$$ \begin{align*} p(\mathbf{f}_* \mid \mathbf{X}_*,\mathbf{X},\mathbf{y}) &= \mathcal{N}(\mathbf{f}_* \mid \boldsymbol{\mu}_*, \boldsymbol{\Sigma}_*)\tag{1} \\ \boldsymbol{\mu}_* &= \mathbf{K}_*^T \mathbf{K}_y^{-1} \mathbf{y}\tag{2} \\ \boldsymbol{\Sigma}_* &= \mathbf{K}_{**} - \mathbf{K}_*^T \mathbf{K}_y^{-1} \mathbf{K}_*\tag{3} \end{align*} $$

where $\mathbf{K}_y = \mathbf{K} + \sigma_y^2\mathbf{I}$, $\mathbf{K}_* = \kappa(\mathbf{X},\mathbf{X}_*)$ and $\mathbf{K}_{**} = \kappa(\mathbf{X}_*,\mathbf{X}_*)$. It can be used to predict function values $\mathbf{f}_*$ at new inputs $\mathbf{X}_*$. Computation of $\boldsymbol{\mu}_*$ and $\boldsymbol{\Sigma}_*$ requires the inversion of $\mathbf{K}_y$, an $n \times n$ matrix, where $n$ is the size of the training set. Matrix inversion becomes computationally intractable for larger $n$. To outline a solution to this problem, we note that the posterior can also be defined as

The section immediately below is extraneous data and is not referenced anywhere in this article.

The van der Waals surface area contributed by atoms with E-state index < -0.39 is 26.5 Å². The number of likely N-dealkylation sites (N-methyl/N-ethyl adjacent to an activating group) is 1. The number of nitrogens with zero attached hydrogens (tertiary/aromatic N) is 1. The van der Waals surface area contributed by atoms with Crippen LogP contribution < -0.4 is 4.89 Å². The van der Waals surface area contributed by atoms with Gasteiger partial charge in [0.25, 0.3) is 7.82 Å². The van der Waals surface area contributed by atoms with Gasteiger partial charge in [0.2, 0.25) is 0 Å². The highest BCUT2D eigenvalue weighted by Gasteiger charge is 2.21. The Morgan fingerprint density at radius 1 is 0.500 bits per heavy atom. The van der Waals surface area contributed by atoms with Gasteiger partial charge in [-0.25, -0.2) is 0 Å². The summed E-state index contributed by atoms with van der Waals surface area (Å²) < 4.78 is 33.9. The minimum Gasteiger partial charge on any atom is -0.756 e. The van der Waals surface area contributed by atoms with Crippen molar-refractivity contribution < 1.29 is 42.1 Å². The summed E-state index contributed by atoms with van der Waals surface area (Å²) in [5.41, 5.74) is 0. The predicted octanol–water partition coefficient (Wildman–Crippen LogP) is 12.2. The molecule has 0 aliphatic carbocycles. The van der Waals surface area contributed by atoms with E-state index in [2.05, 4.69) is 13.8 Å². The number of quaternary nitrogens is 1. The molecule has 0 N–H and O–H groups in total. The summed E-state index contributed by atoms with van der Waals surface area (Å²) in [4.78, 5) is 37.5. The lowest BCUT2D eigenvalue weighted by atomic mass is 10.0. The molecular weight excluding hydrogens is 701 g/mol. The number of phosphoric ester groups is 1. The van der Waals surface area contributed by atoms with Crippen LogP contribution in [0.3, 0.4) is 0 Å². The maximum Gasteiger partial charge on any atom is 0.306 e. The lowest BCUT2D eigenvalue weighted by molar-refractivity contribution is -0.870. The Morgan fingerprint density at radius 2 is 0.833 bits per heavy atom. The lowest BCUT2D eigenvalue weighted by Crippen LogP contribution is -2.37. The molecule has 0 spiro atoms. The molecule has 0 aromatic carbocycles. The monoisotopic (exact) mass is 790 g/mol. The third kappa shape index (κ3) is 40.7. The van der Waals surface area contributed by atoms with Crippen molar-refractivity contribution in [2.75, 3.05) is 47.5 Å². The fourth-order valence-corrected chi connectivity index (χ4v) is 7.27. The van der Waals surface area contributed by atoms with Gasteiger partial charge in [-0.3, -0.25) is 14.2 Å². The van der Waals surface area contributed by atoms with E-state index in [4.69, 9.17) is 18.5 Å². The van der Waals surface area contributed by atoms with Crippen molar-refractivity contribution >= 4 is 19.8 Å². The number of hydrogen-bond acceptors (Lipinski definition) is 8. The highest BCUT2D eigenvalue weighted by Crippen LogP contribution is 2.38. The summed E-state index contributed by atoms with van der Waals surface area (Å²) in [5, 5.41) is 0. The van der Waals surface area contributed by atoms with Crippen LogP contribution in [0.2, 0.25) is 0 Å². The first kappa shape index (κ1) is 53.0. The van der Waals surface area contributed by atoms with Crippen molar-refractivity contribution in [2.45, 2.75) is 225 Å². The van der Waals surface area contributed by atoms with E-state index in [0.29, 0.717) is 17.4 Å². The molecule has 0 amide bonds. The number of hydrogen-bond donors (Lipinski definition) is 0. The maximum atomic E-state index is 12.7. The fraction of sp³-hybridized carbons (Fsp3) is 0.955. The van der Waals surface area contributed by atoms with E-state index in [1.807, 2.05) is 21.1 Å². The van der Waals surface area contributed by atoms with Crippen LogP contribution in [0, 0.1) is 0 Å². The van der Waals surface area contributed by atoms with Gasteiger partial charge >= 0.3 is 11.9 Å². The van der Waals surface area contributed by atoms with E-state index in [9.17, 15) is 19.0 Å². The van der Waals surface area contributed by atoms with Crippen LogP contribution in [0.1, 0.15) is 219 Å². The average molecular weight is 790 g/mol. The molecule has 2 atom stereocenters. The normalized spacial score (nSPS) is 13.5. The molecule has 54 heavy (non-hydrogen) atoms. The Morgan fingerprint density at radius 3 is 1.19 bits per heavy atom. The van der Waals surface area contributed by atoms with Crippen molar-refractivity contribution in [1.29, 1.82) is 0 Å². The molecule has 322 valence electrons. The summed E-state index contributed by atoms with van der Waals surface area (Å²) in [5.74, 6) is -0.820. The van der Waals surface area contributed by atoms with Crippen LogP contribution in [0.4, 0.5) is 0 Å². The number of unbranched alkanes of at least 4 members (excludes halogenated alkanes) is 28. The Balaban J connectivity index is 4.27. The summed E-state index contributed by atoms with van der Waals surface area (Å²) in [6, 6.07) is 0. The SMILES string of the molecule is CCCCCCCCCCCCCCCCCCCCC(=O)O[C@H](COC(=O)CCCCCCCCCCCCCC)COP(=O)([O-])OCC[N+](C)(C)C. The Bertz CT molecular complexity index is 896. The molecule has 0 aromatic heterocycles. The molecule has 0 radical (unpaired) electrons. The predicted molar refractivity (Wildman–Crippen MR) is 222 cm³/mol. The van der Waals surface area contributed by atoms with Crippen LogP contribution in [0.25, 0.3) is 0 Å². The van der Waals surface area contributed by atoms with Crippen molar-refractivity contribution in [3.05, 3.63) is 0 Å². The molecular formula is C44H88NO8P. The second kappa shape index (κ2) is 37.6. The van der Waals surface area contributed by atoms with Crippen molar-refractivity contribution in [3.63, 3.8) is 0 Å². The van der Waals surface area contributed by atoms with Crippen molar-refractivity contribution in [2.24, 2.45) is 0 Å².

$$ p(\mathbf{f}_* \mid \mathbf{y}) = \int p(\mathbf{f}_* \mid \mathbf{f}) p(\mathbf{f} \mid \mathbf{y}) d\mathbf{f} \tag{4} $$

where the conditioning on inputs $\mathbf{X}$ and $\mathbf{X}_*$ has been made implicit. The second term inside the integral is the posterior over the training latent variables $\mathbf{f}$ conditioned on observations $\mathbf{y}$, the first term is the posterior over predictions $\mathbf{f}_*$ conditioned on latent training variables $\mathbf{f}$ (see also equation $(3)$ in this article). Both terms are intractable to compute for larger training datasets for reasons explained above.

Sparse Gaussian processes

Suppose there is a small set of $m$ inducing variables $\mathbf{f}_m$ evaluated at inputs $\mathbf{X}_m$ that describe the function to be modeled "sufficiently well" then we could use them as approximation to $\mathbf{f}$ and $\mathbf{X}$ and define an approximate posterior

$$ q(\mathbf{f}_*) = \int p(\mathbf{f}_* \mid \mathbf{f}_m) \phi(\mathbf{f}_m) d\mathbf{f}_m \tag{5} $$

where $\phi(\mathbf{f}_m)$ is an approximation to the intractable $p(\mathbf{f}_m \mid \mathbf{y})$:

$$ \phi(\mathbf{f}_m) = \mathcal{N}(\mathbf{f}_m \mid \boldsymbol{\mu}_m, \mathbf{A}_m) \tag{6} $$